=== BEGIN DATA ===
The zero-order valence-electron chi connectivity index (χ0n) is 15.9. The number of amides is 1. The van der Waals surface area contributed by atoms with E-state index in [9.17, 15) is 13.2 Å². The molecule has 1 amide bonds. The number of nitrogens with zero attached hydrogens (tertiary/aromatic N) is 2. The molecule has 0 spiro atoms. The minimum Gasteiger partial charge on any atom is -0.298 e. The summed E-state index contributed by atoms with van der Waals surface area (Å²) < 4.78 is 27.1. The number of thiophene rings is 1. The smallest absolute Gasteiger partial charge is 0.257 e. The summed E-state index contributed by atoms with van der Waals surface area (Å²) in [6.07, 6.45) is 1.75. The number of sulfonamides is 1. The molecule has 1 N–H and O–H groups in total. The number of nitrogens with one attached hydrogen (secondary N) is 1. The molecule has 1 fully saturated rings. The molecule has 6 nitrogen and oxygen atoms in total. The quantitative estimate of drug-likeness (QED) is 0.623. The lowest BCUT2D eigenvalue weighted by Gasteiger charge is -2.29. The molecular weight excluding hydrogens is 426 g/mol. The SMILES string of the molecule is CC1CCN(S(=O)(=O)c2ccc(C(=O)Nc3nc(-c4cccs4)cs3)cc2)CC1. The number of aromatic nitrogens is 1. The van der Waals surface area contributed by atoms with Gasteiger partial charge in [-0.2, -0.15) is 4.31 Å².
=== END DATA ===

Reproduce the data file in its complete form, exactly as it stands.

The zero-order valence-electron chi connectivity index (χ0n) is 15.9. The number of amides is 1. The van der Waals surface area contributed by atoms with E-state index in [9.17, 15) is 13.2 Å². The molecule has 1 amide bonds. The number of nitrogens with zero attached hydrogens (tertiary/aromatic N) is 2. The molecule has 0 spiro atoms. The minimum Gasteiger partial charge on any atom is -0.298 e. The summed E-state index contributed by atoms with van der Waals surface area (Å²) < 4.78 is 27.1. The number of thiophene rings is 1. The smallest absolute Gasteiger partial charge is 0.257 e. The summed E-state index contributed by atoms with van der Waals surface area (Å²) in [6.07, 6.45) is 1.75. The number of sulfonamides is 1. The molecule has 1 N–H and O–H groups in total. The number of nitrogens with one attached hydrogen (secondary N) is 1. The molecule has 1 fully saturated rings. The molecule has 6 nitrogen and oxygen atoms in total. The quantitative estimate of drug-likeness (QED) is 0.623. The lowest BCUT2D eigenvalue weighted by Gasteiger charge is -2.29. The molecular weight excluding hydrogens is 426 g/mol. The SMILES string of the molecule is CC1CCN(S(=O)(=O)c2ccc(C(=O)Nc3nc(-c4cccs4)cs3)cc2)CC1. The number of aromatic nitrogens is 1. The van der Waals surface area contributed by atoms with Gasteiger partial charge in [-0.2, -0.15) is 4.31 Å².